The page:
“It’s not just that they lead to a certain amount of impunity among the police. It’s that they actually escalate the likelihood that people will attack them,” said Alex Vitale, a professor at Brooklyn College who has studied the policing of protests for 20 years. “It’s a magnet. It’s a magnet for violence.”
In New York, video posted to social media showed two police SUVs driving into a crowd of protesters after the protesters blocked their way and pelted them with water bottles. It was unclear if anyone was injured in the incident.
Afterward, New York Mayor Bill de Blasio said the incident was under investigation – but that he would not criticize police officers facing such an “impossible situation.”
“If those protesters had just gotten out of the way and not created an attempt to surround that vehicle, we would not be talking about this,” de Blasio said on local television station NY1.
He added: “In a situation like that, it’s a very, very tense situation. And imagine what it would be like, you’re just trying to do your job and then you see hundreds of people converging upon you. I’m not gonna blame officers who are trying to deal with an absolutely impossible situation,” de Blasio said. “The folks who were converging on that police car did the wrong thing to begin with and they created an untenable situation. I wish the officers had found a different approach. But let’s begin at the beginning. The protesters in that video did the wrong thing to surround them, surround that police car, period.”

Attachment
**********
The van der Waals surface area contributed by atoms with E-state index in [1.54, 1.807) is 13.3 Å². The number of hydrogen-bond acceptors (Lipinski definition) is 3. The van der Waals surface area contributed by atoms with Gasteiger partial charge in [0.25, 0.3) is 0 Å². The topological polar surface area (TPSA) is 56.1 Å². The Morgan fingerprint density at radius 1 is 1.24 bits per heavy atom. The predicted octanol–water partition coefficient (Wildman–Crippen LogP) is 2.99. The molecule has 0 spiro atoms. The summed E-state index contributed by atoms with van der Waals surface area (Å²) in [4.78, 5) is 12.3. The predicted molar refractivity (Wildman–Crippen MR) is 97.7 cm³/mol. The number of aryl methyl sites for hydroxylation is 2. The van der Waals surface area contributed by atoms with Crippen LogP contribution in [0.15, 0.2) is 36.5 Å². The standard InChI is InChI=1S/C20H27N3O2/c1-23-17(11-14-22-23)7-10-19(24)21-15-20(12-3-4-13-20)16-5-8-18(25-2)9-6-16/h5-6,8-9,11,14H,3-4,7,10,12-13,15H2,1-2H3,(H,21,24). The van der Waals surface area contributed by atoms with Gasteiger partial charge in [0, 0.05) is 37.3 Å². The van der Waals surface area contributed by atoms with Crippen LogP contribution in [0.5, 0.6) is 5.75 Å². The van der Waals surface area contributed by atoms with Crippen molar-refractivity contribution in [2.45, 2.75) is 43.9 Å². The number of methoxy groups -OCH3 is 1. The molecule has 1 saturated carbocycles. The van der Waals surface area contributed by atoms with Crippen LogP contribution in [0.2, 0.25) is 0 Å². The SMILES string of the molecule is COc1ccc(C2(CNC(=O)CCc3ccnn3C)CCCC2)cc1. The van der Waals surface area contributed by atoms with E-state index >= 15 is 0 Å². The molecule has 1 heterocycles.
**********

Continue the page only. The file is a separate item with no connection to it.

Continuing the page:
But other New York politicians criticized the officers’ actions: City Council Speaker Corey Johnson called it “outrageous” and Rep. Alexandria Ocasio-Cortez blasted de Blasio on Twitter.
“@NYCMayor your comments tonight were unacceptable,” Ocasio-Cortez said. “This moment demands leadership & accountability from each of us. Defending and making excuses for NYPD running SUVs into crowds was wrong.”
The aggressive response in these cities was not the rule everywhere. In Camden, New Jersey, the county police chief marched with protesters decrying Floyd’s death.
In Flint, Michigan, Gennessee County Sheriff Chris Swanson did the same. In a moment captured on video, he told protesters, “I want to make this a parade, not a protest.”
In Baltimore, during a protest at police headquarters, one person carried a sign listing the names of African Americans killed by police. In a moment captured on video by Baltimore Sun reporter Pamela Wood, a police lieutenant read the names aloud.
“Oscar Grant,” read Lt. Peter Heron, who was wearing a uniform but no riot gear. Grant was killed by a California transit police officer in 2009, shot as Grant lay on the floor of an Oakland train station.
“Next name!” the crowd shouted back.
“Keith Scott,” Heron read. Scott was killed by police in Charlotte in 2016.
After Heron finished reading, Wood reported, the protesters moved on, and even shook hands with some officers.